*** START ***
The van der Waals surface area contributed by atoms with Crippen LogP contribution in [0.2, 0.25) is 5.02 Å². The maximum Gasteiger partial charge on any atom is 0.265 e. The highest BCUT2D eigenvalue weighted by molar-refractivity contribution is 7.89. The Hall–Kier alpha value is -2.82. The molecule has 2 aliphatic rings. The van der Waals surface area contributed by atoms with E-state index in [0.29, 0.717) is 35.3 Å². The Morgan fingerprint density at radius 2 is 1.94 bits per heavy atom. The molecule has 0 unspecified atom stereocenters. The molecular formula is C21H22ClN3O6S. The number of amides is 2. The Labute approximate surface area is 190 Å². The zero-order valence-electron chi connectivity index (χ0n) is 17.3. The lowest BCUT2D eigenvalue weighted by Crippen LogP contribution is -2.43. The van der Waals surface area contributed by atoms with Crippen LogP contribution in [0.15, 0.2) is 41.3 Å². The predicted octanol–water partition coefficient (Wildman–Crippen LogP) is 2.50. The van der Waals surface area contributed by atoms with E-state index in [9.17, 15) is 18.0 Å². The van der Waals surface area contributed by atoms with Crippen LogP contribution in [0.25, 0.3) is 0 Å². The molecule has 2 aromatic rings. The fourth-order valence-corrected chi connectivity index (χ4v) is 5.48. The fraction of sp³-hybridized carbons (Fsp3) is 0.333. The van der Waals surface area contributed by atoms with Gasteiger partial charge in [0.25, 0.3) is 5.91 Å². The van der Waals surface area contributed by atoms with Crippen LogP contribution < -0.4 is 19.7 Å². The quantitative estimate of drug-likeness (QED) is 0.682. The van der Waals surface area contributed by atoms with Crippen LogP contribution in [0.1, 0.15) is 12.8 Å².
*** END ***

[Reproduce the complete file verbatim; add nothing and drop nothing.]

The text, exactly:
The van der Waals surface area contributed by atoms with Crippen LogP contribution in [0.2, 0.25) is 5.02 Å². The maximum Gasteiger partial charge on any atom is 0.265 e. The highest BCUT2D eigenvalue weighted by molar-refractivity contribution is 7.89. The Hall–Kier alpha value is -2.82. The molecule has 2 aliphatic rings. The van der Waals surface area contributed by atoms with E-state index in [0.29, 0.717) is 35.3 Å². The Morgan fingerprint density at radius 2 is 1.94 bits per heavy atom. The molecule has 0 unspecified atom stereocenters. The molecular formula is C21H22ClN3O6S. The number of amides is 2. The Labute approximate surface area is 190 Å². The zero-order valence-electron chi connectivity index (χ0n) is 17.3. The lowest BCUT2D eigenvalue weighted by Crippen LogP contribution is -2.43. The van der Waals surface area contributed by atoms with Crippen LogP contribution in [0.15, 0.2) is 41.3 Å². The predicted octanol–water partition coefficient (Wildman–Crippen LogP) is 2.50. The van der Waals surface area contributed by atoms with E-state index in [9.17, 15) is 18.0 Å². The van der Waals surface area contributed by atoms with Crippen LogP contribution in [0.25, 0.3) is 0 Å². The molecule has 2 aromatic rings. The fourth-order valence-corrected chi connectivity index (χ4v) is 5.48. The fraction of sp³-hybridized carbons (Fsp3) is 0.333. The van der Waals surface area contributed by atoms with Gasteiger partial charge in [0.25, 0.3) is 5.91 Å². The van der Waals surface area contributed by atoms with Crippen LogP contribution < -0.4 is 19.7 Å². The quantitative estimate of drug-likeness (QED) is 0.682. The van der Waals surface area contributed by atoms with Crippen LogP contribution in [0.1, 0.15) is 12.8 Å².